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Re: Future Direction of GNU Hurd?

From: William ML Leslie
Subject: Re: Future Direction of GNU Hurd?
Date: Thu, 18 Mar 2021 19:35:26 +1100

On Mon, 15 Mar 2021 at 19:58, William ML Leslie
<william.leslie.ttg@gmail.com> wrote:
> To a first approximation, I guess.  The constructor can take on a
> similar role to a setuid binary in that it may have access to things
> the user does not, but that is not unique to constructors really (it's
> true of most running system services, also).  What a constructor
> enables is local secure collaboration.  If we use the same machine,
> then I can run a program that you've shared with me, and if you have
> provided it as a constructor then I can check that it cannot leak any
> data or capabilities I provide it back to you (or anyone else).
> Similarly, you can know that I can't open your program up in the
> debugger and force it to leak or misuse your authority.  The process
> is "mine" in the sense that I have the authority to reclaim its
> resources.
> I don't imagine that this feature will be used that much between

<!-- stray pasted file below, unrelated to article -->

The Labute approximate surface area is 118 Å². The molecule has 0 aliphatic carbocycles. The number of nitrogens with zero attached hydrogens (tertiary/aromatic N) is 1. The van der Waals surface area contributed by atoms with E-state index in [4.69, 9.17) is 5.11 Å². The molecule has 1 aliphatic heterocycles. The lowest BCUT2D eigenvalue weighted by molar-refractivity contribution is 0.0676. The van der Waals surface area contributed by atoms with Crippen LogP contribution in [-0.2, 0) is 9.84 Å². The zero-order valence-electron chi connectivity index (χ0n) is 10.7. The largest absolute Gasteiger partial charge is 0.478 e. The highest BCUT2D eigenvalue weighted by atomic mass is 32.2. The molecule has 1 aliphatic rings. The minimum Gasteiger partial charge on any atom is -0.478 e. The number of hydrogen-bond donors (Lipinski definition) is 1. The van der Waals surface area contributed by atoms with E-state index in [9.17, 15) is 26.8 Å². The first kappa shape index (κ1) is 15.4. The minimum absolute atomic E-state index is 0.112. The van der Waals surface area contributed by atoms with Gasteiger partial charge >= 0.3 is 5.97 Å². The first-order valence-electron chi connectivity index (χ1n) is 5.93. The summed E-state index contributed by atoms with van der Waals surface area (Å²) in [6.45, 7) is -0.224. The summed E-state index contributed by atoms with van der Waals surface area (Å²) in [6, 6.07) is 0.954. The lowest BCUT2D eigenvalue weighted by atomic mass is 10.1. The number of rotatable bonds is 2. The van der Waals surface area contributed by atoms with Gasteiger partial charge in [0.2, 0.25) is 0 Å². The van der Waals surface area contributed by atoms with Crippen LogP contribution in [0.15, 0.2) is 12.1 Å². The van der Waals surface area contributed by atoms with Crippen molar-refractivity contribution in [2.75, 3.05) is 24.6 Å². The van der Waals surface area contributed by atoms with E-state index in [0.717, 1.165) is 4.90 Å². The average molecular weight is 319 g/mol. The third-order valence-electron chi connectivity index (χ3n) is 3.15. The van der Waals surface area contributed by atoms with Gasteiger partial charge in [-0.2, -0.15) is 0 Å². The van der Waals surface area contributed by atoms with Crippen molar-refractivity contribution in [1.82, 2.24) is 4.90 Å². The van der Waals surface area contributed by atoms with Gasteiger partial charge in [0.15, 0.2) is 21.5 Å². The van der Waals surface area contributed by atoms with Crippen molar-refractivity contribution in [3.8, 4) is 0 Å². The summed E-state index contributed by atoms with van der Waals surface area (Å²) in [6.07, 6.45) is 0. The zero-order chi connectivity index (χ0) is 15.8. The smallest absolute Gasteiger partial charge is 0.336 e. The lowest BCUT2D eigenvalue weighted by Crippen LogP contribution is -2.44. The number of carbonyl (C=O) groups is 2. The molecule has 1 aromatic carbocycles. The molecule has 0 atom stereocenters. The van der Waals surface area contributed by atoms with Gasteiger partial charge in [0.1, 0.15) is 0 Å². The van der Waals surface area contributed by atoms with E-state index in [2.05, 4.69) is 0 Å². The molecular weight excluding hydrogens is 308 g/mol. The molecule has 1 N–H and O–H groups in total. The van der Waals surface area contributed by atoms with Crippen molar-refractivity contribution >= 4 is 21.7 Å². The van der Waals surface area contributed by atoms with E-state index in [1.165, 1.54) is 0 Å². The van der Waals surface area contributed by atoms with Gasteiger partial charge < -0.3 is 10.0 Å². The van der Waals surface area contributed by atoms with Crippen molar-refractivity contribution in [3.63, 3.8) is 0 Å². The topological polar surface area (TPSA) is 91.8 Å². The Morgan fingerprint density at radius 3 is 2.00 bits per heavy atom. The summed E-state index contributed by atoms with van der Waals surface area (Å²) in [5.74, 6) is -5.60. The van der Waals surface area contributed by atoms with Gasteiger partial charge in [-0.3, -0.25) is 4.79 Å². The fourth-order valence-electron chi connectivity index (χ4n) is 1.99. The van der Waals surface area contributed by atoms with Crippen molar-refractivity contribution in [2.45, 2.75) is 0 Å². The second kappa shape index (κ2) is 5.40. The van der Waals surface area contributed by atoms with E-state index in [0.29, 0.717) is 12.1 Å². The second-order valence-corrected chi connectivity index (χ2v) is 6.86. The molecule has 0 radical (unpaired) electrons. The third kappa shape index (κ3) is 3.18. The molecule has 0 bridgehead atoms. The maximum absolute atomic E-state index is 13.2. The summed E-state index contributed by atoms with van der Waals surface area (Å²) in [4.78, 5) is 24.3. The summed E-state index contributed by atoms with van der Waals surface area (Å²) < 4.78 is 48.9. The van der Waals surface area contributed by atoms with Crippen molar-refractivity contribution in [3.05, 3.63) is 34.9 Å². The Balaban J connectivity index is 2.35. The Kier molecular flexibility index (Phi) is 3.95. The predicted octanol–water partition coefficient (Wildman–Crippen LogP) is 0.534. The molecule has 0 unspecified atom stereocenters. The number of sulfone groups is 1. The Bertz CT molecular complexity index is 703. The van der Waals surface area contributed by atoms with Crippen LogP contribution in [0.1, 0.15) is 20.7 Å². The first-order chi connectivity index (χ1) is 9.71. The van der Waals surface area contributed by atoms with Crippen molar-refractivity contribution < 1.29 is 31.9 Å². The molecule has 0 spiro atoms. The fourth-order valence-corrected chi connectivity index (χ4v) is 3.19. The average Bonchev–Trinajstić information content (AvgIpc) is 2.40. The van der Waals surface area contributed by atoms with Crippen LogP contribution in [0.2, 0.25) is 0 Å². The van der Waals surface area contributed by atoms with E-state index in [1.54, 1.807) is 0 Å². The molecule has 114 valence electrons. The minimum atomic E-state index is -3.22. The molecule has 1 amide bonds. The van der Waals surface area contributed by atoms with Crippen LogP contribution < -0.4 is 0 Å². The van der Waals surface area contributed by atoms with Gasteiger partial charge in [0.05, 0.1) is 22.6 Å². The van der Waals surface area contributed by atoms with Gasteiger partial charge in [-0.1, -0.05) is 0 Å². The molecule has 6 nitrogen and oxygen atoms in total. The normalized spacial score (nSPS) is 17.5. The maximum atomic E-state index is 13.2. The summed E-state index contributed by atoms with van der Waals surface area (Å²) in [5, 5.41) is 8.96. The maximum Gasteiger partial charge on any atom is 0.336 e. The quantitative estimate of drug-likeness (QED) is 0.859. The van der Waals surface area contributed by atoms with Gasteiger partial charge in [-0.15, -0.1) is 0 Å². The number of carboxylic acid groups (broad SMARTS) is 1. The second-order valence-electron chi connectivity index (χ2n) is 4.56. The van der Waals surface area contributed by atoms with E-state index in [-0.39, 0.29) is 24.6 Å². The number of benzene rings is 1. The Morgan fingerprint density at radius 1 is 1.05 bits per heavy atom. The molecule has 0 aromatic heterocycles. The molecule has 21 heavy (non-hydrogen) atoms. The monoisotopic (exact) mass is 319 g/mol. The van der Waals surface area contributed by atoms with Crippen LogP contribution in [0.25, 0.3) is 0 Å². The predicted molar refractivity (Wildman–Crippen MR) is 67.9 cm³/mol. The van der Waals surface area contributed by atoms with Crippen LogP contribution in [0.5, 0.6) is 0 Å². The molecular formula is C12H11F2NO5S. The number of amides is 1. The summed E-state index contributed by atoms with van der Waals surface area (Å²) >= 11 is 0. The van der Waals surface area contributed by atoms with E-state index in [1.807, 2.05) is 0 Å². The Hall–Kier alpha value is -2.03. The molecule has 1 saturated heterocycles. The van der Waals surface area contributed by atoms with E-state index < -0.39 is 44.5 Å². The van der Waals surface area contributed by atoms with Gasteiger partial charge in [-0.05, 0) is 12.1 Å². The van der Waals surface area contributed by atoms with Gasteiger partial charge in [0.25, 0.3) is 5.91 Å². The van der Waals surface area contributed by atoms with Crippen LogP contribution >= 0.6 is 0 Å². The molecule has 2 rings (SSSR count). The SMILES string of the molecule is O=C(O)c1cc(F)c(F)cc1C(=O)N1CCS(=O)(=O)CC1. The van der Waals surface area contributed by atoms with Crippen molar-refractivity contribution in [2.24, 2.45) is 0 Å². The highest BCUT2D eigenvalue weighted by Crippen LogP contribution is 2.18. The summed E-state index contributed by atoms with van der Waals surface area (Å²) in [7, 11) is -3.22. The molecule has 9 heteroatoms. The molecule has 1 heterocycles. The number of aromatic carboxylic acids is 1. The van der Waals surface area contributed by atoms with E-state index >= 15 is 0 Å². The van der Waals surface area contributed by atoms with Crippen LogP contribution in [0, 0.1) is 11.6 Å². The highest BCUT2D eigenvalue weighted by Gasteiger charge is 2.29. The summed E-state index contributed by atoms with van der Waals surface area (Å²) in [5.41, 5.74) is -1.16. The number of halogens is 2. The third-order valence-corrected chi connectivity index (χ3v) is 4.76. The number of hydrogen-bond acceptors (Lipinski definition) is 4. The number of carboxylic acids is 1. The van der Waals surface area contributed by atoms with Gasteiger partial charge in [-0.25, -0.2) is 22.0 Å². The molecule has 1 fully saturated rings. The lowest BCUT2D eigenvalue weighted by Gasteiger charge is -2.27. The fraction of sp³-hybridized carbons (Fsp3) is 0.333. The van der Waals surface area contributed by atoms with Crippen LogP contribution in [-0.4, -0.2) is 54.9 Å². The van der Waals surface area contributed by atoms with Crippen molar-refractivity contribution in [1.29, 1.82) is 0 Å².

> different users on the same system, but more likely between two
> different processes.  The *default* should be not to leak information
> that isn't necessary to other applications.  For example, windowed
> clients shouldn't by default get to learn about what other processes
> are visible, or what brand of GPU is rendering them, or what
> keybindings are not passed on by the window manager.  The aim should
> be to limit any surveilance or fingerprinting to the level where it
> must be explicitly operated on, namely, at the express request of the
> user, not a random process running on their behalf or a broad root
> user that is misused by everything under the sun.

I feel it's worth saying that constructors aren't super useful anyway,
as far as I can tell.  They can only attenuate read authority, and so
aren't really a substitute for the setuid mechanism.

They aren't really an essential part of the system, they require no
kernel support (unless you *really* squint at Descrim), the truly
special part is the attestation about non-leakage, which isn't very
useful for system services or for most kinds of collaboration, anyway.

It's easy enough to ignore them, at least as far as the GNU is
concerned; leaving only the missing facilities for debugging and
inspection that aren't so difficult to add.

William Leslie

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A: "Authentication", clearly

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